When you say you’ve written a novel, it’s common enough to be asked whether you’ve considered self-publishing. I usually mumble something non-committal about it being too much to take on, not the direction I want to take. But what is really holding me back?
Think of the pre-published author as a wannabe sailor. Actually want-to-be doesn’t cover it. This is someone who has dedicated years to developing their knowledge of sailing, they’ve bought all the gear, read all the books and bored everybody around them with their endless nautical talk. The only problem is they’ve never actually been out on the water.
Down at the harbour is the old respected yacht club. This is the gateway to sailing, the place where real sailors congregate. There are experts on hand, hot showers, a state-of-the art marina and opportunities to crew on fantastic yachts every day.
The sailing enthusiast grew up hearing about this yacht club and their only wish is to join the yacht club and become a real sailor. But the yacht club is exclusive. There is a long waiting list and the club selects only a handful of new members every year.
Why not just buy a little sailing dingy and launch it from the public slipway at the other end of the harbour? They’ll have to get the boat there themselves, carry it down to the water and drag it back up again. There may not be any wind the day they manage to get all this together but they will be sailing. They will have their place on the ocean. Why sit on the shore and wait when they might never get a chance to sail at all?
Here are five reasons why the single-handed option doesn’t appeal to me.
1. Drop in the ocean. Self-publishing has become hugely popular with close to 450,000 titles published per year! This massive democratisation of the sector has created legions of new readers and new writers and that’s a great thing. But it also means an incredibly crowded space for authors to be trying to catch a wind. Most of those little dinghies are still stuck inside the harbour and this is a frustrating place to be. Only a tiny minority make it out into the bay where they can pick up speed.
2. All hands on deck. Self-publishing requires strong project management and entrepreneurial skills and there is no avoiding the out-of-pocket costs, knowledgeably listed by Jann Alexander in this recent post:
— Jann Alexander (@AustinDetails) July 8, 2015
Publishing is a teamwork-based business best navigated with the help of an agent. Do you really want to have to sort out the cover design, proofreading, printing and distribution on top of writing your next book? And I haven’t even mentioned marketing.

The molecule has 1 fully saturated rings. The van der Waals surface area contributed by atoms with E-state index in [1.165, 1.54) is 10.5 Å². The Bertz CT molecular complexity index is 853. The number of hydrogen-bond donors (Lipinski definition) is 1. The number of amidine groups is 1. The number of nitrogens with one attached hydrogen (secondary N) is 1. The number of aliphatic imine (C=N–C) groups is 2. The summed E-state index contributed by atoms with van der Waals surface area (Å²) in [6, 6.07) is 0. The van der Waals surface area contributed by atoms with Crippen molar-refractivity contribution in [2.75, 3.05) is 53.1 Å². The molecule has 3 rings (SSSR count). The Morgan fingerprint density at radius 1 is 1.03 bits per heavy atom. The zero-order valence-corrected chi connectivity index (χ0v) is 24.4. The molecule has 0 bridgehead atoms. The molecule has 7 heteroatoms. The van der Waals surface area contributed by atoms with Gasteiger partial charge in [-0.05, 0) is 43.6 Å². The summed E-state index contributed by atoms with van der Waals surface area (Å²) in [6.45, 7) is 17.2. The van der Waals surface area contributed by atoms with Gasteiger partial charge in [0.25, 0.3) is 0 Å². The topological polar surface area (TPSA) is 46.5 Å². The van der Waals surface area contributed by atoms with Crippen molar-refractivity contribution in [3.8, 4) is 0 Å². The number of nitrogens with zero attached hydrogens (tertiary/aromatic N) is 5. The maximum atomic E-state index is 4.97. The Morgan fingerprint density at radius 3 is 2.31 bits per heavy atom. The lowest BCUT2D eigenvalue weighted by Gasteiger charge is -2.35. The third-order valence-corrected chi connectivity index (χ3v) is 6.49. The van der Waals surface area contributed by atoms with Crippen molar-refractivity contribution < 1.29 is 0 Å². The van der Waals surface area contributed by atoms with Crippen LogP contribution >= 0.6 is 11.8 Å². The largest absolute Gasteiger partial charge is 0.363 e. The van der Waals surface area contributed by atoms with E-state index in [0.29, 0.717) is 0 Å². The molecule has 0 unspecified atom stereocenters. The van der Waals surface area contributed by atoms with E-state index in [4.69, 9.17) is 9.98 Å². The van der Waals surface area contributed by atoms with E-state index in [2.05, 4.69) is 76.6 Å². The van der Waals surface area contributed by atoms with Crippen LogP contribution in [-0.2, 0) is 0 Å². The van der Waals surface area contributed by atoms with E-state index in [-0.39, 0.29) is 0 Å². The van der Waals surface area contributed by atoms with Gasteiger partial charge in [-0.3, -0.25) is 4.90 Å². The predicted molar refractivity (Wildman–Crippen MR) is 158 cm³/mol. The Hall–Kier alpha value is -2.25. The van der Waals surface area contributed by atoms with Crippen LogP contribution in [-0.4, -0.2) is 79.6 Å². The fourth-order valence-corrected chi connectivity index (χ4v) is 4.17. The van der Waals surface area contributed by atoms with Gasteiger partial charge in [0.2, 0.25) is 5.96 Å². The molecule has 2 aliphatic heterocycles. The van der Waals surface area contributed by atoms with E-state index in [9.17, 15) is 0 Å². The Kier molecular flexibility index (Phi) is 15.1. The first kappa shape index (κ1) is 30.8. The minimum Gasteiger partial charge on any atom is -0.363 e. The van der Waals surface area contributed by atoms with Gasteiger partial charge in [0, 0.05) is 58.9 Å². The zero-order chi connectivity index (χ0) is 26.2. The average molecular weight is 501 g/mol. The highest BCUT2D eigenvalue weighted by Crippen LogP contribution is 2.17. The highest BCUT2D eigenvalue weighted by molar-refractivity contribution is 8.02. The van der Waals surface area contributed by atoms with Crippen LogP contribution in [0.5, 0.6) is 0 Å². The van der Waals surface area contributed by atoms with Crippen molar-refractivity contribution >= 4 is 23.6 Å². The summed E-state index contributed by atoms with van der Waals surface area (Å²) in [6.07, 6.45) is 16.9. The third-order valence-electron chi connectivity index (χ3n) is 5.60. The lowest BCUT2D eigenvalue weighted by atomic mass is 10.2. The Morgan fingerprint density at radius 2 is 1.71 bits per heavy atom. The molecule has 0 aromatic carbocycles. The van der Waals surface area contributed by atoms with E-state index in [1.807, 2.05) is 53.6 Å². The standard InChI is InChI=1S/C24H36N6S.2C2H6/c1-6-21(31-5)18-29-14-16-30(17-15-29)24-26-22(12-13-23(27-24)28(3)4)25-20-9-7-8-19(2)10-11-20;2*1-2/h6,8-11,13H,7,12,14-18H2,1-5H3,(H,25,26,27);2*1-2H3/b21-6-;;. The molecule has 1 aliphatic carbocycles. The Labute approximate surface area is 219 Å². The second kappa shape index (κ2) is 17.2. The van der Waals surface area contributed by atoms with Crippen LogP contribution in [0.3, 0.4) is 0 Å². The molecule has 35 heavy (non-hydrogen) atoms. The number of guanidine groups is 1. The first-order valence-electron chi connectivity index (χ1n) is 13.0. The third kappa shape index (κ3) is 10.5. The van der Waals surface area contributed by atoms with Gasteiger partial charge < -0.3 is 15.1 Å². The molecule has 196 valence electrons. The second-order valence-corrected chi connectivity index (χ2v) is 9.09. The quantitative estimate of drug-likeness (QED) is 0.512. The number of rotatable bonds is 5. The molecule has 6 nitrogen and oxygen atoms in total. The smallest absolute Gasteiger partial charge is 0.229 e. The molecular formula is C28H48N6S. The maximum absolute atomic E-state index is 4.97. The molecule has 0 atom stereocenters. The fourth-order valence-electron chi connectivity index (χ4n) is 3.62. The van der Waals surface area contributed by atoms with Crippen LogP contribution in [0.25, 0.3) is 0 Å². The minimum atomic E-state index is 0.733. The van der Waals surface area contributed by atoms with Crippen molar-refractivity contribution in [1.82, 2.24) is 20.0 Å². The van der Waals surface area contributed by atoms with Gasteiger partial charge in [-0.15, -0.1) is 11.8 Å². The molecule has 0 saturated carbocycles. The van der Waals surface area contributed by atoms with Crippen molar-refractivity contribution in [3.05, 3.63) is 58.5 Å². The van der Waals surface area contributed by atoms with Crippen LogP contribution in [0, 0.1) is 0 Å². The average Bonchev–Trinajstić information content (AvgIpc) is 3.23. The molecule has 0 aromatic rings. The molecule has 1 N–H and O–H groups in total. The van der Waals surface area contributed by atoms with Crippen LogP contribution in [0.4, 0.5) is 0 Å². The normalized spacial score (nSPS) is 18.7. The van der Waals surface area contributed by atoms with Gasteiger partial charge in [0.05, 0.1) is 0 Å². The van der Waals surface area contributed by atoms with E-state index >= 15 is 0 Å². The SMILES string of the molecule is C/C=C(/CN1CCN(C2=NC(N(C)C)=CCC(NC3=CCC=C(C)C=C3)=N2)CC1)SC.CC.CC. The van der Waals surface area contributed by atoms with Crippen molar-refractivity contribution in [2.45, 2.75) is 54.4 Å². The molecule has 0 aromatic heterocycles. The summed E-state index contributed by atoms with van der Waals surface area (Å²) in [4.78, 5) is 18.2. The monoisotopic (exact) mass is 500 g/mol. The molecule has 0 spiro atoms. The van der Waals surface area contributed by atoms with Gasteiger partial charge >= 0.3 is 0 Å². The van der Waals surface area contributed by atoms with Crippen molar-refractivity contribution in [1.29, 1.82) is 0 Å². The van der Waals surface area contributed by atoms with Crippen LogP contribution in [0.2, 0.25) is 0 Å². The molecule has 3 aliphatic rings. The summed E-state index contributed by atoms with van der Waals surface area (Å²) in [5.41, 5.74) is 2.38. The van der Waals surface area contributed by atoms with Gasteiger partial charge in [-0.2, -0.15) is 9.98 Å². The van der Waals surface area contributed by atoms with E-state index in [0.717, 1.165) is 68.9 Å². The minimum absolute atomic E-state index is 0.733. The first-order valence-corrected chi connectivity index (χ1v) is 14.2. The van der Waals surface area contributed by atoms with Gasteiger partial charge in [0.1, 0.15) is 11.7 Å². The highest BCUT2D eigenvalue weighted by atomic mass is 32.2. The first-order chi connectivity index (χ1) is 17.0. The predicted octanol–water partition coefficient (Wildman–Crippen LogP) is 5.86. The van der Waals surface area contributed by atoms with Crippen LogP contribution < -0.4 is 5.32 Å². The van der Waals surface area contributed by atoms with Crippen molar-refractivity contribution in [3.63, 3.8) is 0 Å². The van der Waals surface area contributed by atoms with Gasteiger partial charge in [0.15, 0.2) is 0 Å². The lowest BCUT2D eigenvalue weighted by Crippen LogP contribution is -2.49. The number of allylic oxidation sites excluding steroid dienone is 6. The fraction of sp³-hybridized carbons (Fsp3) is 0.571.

3. Pieces of eight. This is the part that gives me the shivers. The people I see who appear to be making a success of the self-publishing route have a big author platform and often a big personality to go with it. All their social media is strategic. They are manically engaging with people not based on any organic process of interaction but because they are pumping energy into an online presence that has to work for them – ALL THE TIME. Sometimes intelligent and interesting, sometimes inspiring but also a little bit scary.
4. Ship shape. No matter how much has changed in the publishing game in the past decade, having one’s work chosen by the industry as worthy of publication is still the most important measure of quality. It’s not that established publishing houses aren’t guilty of publishing poorly written books or that masterpieces can’t be found among the half a million. It’s just that self-publishing is an open door and that unavoidably lowers the value of the group.
5. Deep water. From what I’ve seen, self-published authors fall into two categories. There are the crusaders for whom self-publishing is a quasi-political movement and there are the pragmatists who have opted for self-publishing as the only viable way to get their book read, usually after trying and failing to go the traditional publishing route. The pragmatists are making the best of things and may even turn into crusaders in time but underneath it all you can sense the strain.
Obviously I’ve stretched the nautical analogy to the absolute limit at this point and probably managed to reveal how little I know about both sailing and publishing in one fell swoop. I’m aware that publishing your own work takes a lot of courage and dedication and that this discussion can be quite divisive. What are your thoughts? Is it possible to like one option without loathing the other?
(Please check out Marc Kuhn’s response to this post on his blog. A former radio journalist, Marc lives in Florida and is the author of two children’s novels and two adult novels.)